f. a clear and fair agreement between researcher and participants as to the responsibilities of each

g. protection from physical or mental stress
ensuring a positive experience (e.g., clarification of purpose of study at the end of study)

h.removal of any harmful consequences

i. confidentiality of information about participants)

Describe the hierarchy of four broad principles established by the Canadian Psychological Association (CPA) to guide researchers in resolving complex ethical dilemmas in which basic ethical principles are in conflict.
a. Respect for the Dignity of Persons
b. Responsible Caring
c. Integrity in Relationships
d. Responsibility to Society

Principle 4: Responsibility to Society
Psychologists are morally obliged to consider their responsibilities to the broader society. This principle, however, should generally be given the lowest weight of the four principles when it is in conflict with one or more of them. This principle suggests that an ethical psychologist must contribute to the development of knowledge and the general welfare of society, and have respect for society.

Principle 3: Integrity in Relationships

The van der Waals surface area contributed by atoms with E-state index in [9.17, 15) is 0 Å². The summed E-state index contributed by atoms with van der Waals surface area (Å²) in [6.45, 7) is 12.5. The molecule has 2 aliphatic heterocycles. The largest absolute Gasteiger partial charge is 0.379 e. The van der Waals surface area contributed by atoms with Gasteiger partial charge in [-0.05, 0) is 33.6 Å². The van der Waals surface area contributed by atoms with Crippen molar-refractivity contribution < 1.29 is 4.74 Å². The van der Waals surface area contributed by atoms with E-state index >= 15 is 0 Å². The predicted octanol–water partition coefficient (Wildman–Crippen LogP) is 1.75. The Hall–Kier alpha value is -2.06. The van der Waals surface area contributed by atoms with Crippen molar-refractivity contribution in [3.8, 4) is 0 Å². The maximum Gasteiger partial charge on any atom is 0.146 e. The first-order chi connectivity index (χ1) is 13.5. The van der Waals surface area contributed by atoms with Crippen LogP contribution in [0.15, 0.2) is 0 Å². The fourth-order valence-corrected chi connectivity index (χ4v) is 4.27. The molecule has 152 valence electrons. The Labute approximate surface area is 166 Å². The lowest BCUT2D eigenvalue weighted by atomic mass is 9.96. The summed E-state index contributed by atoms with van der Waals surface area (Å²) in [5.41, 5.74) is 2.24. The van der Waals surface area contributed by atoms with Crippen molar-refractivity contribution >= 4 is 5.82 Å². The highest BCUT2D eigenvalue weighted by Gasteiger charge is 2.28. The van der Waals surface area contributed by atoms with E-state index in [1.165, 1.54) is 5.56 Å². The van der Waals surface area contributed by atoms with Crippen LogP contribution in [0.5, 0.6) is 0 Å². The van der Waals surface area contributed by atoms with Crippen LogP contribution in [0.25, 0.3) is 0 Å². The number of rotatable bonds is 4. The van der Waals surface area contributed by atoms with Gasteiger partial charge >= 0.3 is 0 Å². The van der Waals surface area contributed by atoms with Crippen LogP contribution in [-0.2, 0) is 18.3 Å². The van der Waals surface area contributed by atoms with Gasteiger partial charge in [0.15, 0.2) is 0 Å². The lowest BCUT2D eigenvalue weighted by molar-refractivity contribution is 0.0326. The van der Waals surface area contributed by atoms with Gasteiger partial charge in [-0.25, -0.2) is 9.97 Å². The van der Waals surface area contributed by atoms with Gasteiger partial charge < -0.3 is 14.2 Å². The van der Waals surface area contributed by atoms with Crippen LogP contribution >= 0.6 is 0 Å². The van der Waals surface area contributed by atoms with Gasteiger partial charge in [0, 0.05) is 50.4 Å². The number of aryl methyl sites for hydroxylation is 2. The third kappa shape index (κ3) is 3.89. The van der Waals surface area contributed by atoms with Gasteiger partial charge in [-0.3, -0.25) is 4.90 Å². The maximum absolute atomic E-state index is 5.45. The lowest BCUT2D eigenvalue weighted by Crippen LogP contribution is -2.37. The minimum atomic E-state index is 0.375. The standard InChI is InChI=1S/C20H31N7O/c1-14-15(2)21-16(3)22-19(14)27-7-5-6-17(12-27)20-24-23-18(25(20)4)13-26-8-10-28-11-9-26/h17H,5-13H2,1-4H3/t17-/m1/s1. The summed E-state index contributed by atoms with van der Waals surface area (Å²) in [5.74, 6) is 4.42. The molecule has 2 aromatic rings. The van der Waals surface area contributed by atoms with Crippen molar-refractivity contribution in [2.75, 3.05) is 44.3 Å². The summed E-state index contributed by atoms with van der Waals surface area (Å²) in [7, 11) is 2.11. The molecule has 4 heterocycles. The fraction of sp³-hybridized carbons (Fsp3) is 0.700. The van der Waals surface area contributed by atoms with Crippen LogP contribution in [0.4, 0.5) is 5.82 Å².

This principle calls for honesty and forthrightness in all relationships with research participants, and is generally given the third highest weight.

Principle 2: Responsible Caring
An ethical psychologist has the obligation to respect the welfare of any individuals with whom the psychologist has a professional relationship, and, in particular, those in a more vulnerable position (e.g., research participants, students, and children). This principle is reflected in general caring, an appreciation of one’s competence and limitations, and attempts to maximize benefit, minimize harm, and offset/correct harm for research participants. This principle generally should be given the second highest weight.